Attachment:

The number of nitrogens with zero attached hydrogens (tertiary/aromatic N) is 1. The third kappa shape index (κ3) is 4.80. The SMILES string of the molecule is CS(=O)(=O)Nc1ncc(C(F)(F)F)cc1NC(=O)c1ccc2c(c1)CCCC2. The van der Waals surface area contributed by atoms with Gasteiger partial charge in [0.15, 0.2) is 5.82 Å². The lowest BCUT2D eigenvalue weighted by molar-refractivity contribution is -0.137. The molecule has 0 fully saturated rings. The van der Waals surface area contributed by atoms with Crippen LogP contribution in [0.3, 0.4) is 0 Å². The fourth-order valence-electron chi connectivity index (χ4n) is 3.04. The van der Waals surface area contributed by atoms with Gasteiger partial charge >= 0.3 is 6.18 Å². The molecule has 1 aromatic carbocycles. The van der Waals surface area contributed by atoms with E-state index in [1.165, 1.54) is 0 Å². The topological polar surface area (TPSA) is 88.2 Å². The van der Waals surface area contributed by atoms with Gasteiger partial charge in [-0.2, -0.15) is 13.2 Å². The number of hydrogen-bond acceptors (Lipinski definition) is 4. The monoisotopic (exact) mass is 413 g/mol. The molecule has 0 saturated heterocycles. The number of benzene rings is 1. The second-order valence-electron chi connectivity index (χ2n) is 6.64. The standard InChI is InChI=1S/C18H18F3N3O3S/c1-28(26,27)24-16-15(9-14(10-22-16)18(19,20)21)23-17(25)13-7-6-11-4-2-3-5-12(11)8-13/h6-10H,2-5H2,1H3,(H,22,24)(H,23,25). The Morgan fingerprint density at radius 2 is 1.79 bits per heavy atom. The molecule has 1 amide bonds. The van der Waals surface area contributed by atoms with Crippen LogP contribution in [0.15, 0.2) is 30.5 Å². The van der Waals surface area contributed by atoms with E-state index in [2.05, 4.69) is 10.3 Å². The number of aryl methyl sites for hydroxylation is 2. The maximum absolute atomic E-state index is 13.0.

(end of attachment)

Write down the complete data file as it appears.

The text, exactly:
The number of nitrogens with zero attached hydrogens (tertiary/aromatic N) is 1. The third kappa shape index (κ3) is 4.80. The SMILES string of the molecule is CS(=O)(=O)Nc1ncc(C(F)(F)F)cc1NC(=O)c1ccc2c(c1)CCCC2. The van der Waals surface area contributed by atoms with Gasteiger partial charge in [0.15, 0.2) is 5.82 Å². The lowest BCUT2D eigenvalue weighted by molar-refractivity contribution is -0.137. The molecule has 0 fully saturated rings. The van der Waals surface area contributed by atoms with Crippen LogP contribution in [0.3, 0.4) is 0 Å². The fourth-order valence-electron chi connectivity index (χ4n) is 3.04. The van der Waals surface area contributed by atoms with Gasteiger partial charge >= 0.3 is 6.18 Å². The molecule has 1 aromatic carbocycles. The van der Waals surface area contributed by atoms with E-state index in [1.165, 1.54) is 0 Å². The topological polar surface area (TPSA) is 88.2 Å². The van der Waals surface area contributed by atoms with Gasteiger partial charge in [-0.2, -0.15) is 13.2 Å². The number of hydrogen-bond acceptors (Lipinski definition) is 4. The monoisotopic (exact) mass is 413 g/mol. The molecule has 0 saturated heterocycles. The number of benzene rings is 1. The second-order valence-electron chi connectivity index (χ2n) is 6.64. The standard InChI is InChI=1S/C18H18F3N3O3S/c1-28(26,27)24-16-15(9-14(10-22-16)18(19,20)21)23-17(25)13-7-6-11-4-2-3-5-12(11)8-13/h6-10H,2-5H2,1H3,(H,22,24)(H,23,25). The Morgan fingerprint density at radius 2 is 1.79 bits per heavy atom. The molecule has 1 amide bonds. The van der Waals surface area contributed by atoms with Crippen LogP contribution in [0.15, 0.2) is 30.5 Å². The van der Waals surface area contributed by atoms with E-state index in [2.05, 4.69) is 10.3 Å². The number of aryl methyl sites for hydroxylation is 2. The maximum absolute atomic E-state index is 13.0.